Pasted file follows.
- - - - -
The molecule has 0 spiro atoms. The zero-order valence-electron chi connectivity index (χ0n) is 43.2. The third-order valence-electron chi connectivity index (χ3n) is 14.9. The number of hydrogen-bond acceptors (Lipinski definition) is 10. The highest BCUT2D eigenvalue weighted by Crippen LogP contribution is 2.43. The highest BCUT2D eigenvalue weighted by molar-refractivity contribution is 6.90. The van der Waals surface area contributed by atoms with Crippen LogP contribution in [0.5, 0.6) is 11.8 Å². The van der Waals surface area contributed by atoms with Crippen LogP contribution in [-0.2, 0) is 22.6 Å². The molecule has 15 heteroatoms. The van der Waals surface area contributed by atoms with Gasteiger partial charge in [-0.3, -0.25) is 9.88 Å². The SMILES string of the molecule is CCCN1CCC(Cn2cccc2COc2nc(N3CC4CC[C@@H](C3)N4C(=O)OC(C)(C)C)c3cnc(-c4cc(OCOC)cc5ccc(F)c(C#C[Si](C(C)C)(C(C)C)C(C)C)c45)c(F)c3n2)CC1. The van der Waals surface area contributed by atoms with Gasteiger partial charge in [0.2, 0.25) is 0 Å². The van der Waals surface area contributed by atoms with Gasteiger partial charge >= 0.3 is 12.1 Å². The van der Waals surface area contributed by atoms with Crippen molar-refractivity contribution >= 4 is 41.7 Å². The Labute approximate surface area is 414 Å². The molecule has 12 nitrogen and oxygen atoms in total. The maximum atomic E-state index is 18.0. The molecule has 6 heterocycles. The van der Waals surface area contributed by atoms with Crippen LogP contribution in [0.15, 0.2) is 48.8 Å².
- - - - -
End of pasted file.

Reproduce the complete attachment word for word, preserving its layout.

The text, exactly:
The molecule has 0 spiro atoms. The zero-order valence-electron chi connectivity index (χ0n) is 43.2. The third-order valence-electron chi connectivity index (χ3n) is 14.9. The number of hydrogen-bond acceptors (Lipinski definition) is 10. The highest BCUT2D eigenvalue weighted by Crippen LogP contribution is 2.43. The highest BCUT2D eigenvalue weighted by molar-refractivity contribution is 6.90. The van der Waals surface area contributed by atoms with Crippen LogP contribution in [0.5, 0.6) is 11.8 Å². The van der Waals surface area contributed by atoms with Crippen LogP contribution in [-0.2, 0) is 22.6 Å². The molecule has 15 heteroatoms. The van der Waals surface area contributed by atoms with Gasteiger partial charge in [-0.3, -0.25) is 9.88 Å². The SMILES string of the molecule is CCCN1CCC(Cn2cccc2COc2nc(N3CC4CC[C@@H](C3)N4C(=O)OC(C)(C)C)c3cnc(-c4cc(OCOC)cc5ccc(F)c(C#C[Si](C(C)C)(C(C)C)C(C)C)c45)c(F)c3n2)CC1. The van der Waals surface area contributed by atoms with Gasteiger partial charge in [0.2, 0.25) is 0 Å². The van der Waals surface area contributed by atoms with Gasteiger partial charge >= 0.3 is 12.1 Å². The van der Waals surface area contributed by atoms with Crippen molar-refractivity contribution >= 4 is 41.7 Å². The Labute approximate surface area is 414 Å². The molecule has 12 nitrogen and oxygen atoms in total. The maximum atomic E-state index is 18.0. The molecule has 6 heterocycles. The van der Waals surface area contributed by atoms with Crippen LogP contribution in [0.15, 0.2) is 48.8 Å².